Part 12 Share capital
When people form a company limited by shares they agree to contribute a specified amount to the running of the company. The amount contributed was traditionally represented by share certificates. The statement of capital and initial shareholdings on registration, see paragraph 75.42 will show the names and addresses of those people who have agreed to take shares together with the number taken. A share entitles the holder to receive a periodic payment, usually called a dividend, from the company’s profits, if any, and a proportion of its assets on dissolution.
75.222 Issued capital
Issued capital is the total value of all the shares issued to members. The issue capital refers to the nominal, or face, value of the shares rather than their actual value. On the stock market, for example, a 25p share may have a purchase price of £6.51. The directors of a company can increase its issued capital by issuing more shares within the powers specified in the company’s articles of association [Note 1]. A private company may normally issue shares to family, friends or employees by way of a private arrangement. A public company may offer shares to the public by means of a prospectus or by publishing a document known as “listing particulars”. The document must show, amongst other things, the company’s financial position, its assets and liabilities, its profits and losses, the rights attaching to the shares and its future prospects [Note 2].
75.223 Types of shares
A company may have many different types of shares. Each type of share would have separate conditions attached to them. The articles of association will specify the amount of the authorised share capital of a company and identify the classes of shares the company may issue, see parts 5 and 6. The most common types of shares are described in paragraphs 75.224, 75.225, 75.226 and 75.227.
Ordinary shares are the most common type of shares issued. An ordinary share allows the holder to a part of the company’s profits and they have full rights to participate in its ordinary meetings. An ordinary shareholder has no special rights or restrictions placed upon them. The company may divide shares into classes having different values, for example, a company may have an authorised share capital of 1,000 ordinary class A shares with a nominal value of £1.00, 2,000 ordinary class B shares with a nominal value of 50p and 10,000 ordinary class C shares with a nominal value of 10p.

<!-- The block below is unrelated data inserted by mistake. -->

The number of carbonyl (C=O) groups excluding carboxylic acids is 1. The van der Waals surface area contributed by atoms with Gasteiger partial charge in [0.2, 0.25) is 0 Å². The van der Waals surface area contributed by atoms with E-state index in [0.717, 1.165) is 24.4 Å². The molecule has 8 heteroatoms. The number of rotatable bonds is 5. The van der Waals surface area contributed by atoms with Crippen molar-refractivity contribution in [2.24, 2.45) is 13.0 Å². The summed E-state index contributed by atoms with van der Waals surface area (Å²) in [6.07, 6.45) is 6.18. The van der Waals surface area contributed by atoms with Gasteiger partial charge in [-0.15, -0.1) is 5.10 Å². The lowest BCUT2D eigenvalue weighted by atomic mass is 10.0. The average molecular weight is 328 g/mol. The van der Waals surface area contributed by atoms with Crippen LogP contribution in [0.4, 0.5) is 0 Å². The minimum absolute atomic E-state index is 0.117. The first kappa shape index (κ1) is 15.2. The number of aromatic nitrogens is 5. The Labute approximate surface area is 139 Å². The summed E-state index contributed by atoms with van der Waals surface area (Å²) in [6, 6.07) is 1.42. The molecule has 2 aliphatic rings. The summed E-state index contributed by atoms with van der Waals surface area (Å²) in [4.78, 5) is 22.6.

Preference shares entitle the holder to receive the payment of an annual dividend before the holder of any other class of shares from the company’s profits. The holders of preference shares usually have no voting rights in a company’s ordinary meetings.
Cumulative preference shares usually carry a right to carry forward any dividends that a company cannot pay from one year to the following year.
Redeemable shares are issued by the company on the understanding that it can buy them back after a certain period or on a fixed date. The share capital of a company cannot be made up solely of redeemable shares. A company may issue redeemable shares to raise additional capital for a specific project which would then be repaid on a set date.
75.228 Bonus shares
Whilst not strictly a separate class, bonus shares may be issued if the articles of association allow. If allowed, a company may issue fully or partly paid shares to members in proportion to their existing holding. Bonus shares may be issued from any undistributed profits, sums credited to a “share premium account” (see paragraph 75.231) or “redenomination reserve” (see paragraph 75.244).
75.229 Public companies
A company incorporated as a public company cannot start trading or exercise any borrowing powers until it has obtained a trading certificate from the registrar of companies. To obtain a trading certificate a public company must have an “authorised minimum” share capital of £50,000. A private company seeking to re-register as a public company does not have to apply for a trading certificate but must have a nominal capital greater or equal to the “authorised minimum” of £50,000 and must include a set of audited accounts with the application for re-registration.
75.230 Allotment of shares
The directors may increase a company’s share capital by allotting additional shares. Any such allotment must be authorised by the articles of association or by a resolution of the company. Allotment describes the process whereby a person acquires, following issue of the shares, the unconditional right to be included in the company’s register of members [Note 3].
A company is able to charge a higher price for its shares than the nominal value shown on the certificate. The difference between the nominal value and the actual price is called the share premium. If a company issues shares at a premium, whether for cash or not, a sum equal to the total amount or value of the premiums on those shares must be transferred to “the share premium account”. The share premium account can be used to write off the expenses, and any commission paid, on the share issue It may also be used to allot fully paid bonus shares to members of the company [Note 4].
75.232 Payment for shares in a private company
The payment for a share in a private company can be made in a number of ways, including cash, goods, services, property, goodwill, knowledge or shares in another company.
75.233 Payment for shares in a public company
Generally the payment for shares in a public company is in cash. However, in those instances where payment is not in cash it is usual for the consideration to be subject to an independent valuation.